The biggest challenge of creating a scene in Unreal Engine is that you’re dealing with a game engine. It’s built to be as optimized as possible to be able to run in real-time. I’ll show you some of the features I used to create the best possible screenshot.

Finding a reference

Since I wanted to challenge myself, I chose a nature scene. Nature's organic shapes and imperfections would pose a bigger challenge than the creation of a man-made object. While browsing the internet for a good reference image, I found a beautiful forest scene.  It also has a unique subject, which would push me to do more research. I didn’t want my project to be too large because of the limited timeframe. It has a few key objects and the extra challenge of having to create realistic moss.


While modeling was certainly not the most challenging part of my project, I’ll briefly describe how I did it.


I created the base shape for my mushrooms in 3ds Max, with some extra tweaking in ZBrush to do the tops of the mushrooms. I pulled and pushed them in a certain asymmetrical shape using the move brush. I made sure to smooth it, so you wouldn’t be able to count the polygons.


For the leaves I used reference images to cut out their shape in 3ds Max. Then I smoothed them with Turbosmooth and created a few different varieties. The bend modifier in 3ds Max was particularly useful for this.

The ground

I used Unreal’s landscaping tool to create the ground plane. It provided me with a variety of sculpting tools and had the extra benefit of being able to paint and blend materials on it.

Landscaping tool Unreal


With the ground plane created, I needed to fashion the moss. I noticed that moss resembles grass in a lot of ways, but it was shorter and denser. I researched techniques to create realistic grass to then change it in such a way that it looked like moss. I researched VrayFur, displacement maps, hair and fur modifiers and parallax occlusion mapping. Unfortunately, a lot of these options were not detailed enough or not applicable in Unreal.

I decided to stick to an Unreal plugin called: ‘open world demo collection’, which provides you with a variety of nature models including grass. I painted it on my ground plane using the foliage tool. There were several modifiers for both the grass and the foliage tool that would allow me to customize it to my scene.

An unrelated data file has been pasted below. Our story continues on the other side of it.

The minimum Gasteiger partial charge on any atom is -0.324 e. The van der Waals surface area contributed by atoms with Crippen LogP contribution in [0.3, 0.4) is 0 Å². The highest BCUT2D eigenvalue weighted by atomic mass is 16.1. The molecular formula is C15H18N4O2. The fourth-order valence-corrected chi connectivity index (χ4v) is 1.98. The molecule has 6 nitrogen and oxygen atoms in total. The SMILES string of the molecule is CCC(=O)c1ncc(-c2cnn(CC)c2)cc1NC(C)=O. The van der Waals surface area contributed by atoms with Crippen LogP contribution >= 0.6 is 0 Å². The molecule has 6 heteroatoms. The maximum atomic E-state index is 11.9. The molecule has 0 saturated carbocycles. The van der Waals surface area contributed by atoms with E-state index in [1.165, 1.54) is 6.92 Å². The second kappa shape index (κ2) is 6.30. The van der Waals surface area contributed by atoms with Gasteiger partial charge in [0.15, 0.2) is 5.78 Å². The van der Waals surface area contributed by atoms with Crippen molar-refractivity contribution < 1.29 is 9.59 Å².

Moss research


When starting the project, I was very new to Substance Painter and found a lot of helpful tutorials online to help me work with it. I just researched how people texture their models and learned from that.


I decided that I’d use the grudges and brushes that are available to me instead of painting every little dot on the mushrooms exactly as in the picture.

Brushes and grudges


For the leaves I used bitmaps, combined with a normal map to create a little bit of depth. I generated this normal map using a useful free software package called XNormal.

Then I used Photoshop to create the variations I needed. I mostly used levels and   color overlays.

Color variations using Photoshop


You can enable several filters using the toolbar at the top of the viewport under ‘view mode’ which is usually set to ‘lit’ by default. It immediately shows you a few useful ones, but you can find more of them under the ‘buffer visualization’ tab.

When enabling the base color only option, it is important that your base colors are not too dark or too bright. When tweaking your scene later on, you want a neutral scene to begin with.

Base color
Unreal’s filters are in general very useful to help you spot what might be wrong with your scene.


To create a realistic scene, it is also useful to add reflection captures. It was more profitable for me to use a sphere reflection capture instead of a box one because there’s less chance of artefacts. The larger the radius of the reflection sphere, the more bulk reflections you will get. If you want detailed reflections of certain parts on your scene, you want to decrease the reflection capture sphere’s radius.


There are two types of fog in Unreal: atmospheric and exponential. I used a subtle atmospheric fog in my case because it's used to scatter lighting in outdoor scenes and makes it look more realistic. While exponential fog can be used to create a volumetric fog, it didn't fit my scene very well.


At first I tried to create a picture as in the original photo. Since I had to blur the image to not pull the focus away from my scene, everything looked flat. I wanted a background that made the scene look a bit more spacious. So I blurred this picture in Photoshop instead and applied it to a sphere in Unreal to act as the background.


Lighting might even be the most important part of this project, so here are the some of the features I used in my scene.

Generally it’s a good idea to look at all the documentation of Unreal to get a good grasp of what the engine’s capable of.

Dynamic lighting vs static lighting

In Unreal there’s either dynamic lighting or static lighting. During my project, I experimented with them both. Dynamic lighting renders the lighting real-time while static lighting bakes the lighting information in the textures of the meshes. Since static lighting is pre-computed, you can choose the render time. This results in a more detailed and accurate lighting.

Different kinds of lamps

Initially, I used multiple spotlights to try and get the result I wanted, while all it did was make things uglier. Real life doesn't have 15+ spotlights in it either after all. In my final scene I only used a directional light and a skylight, tweaking the rest of the light with Unreal’s light mass settings. It provided me with a far more realistic result.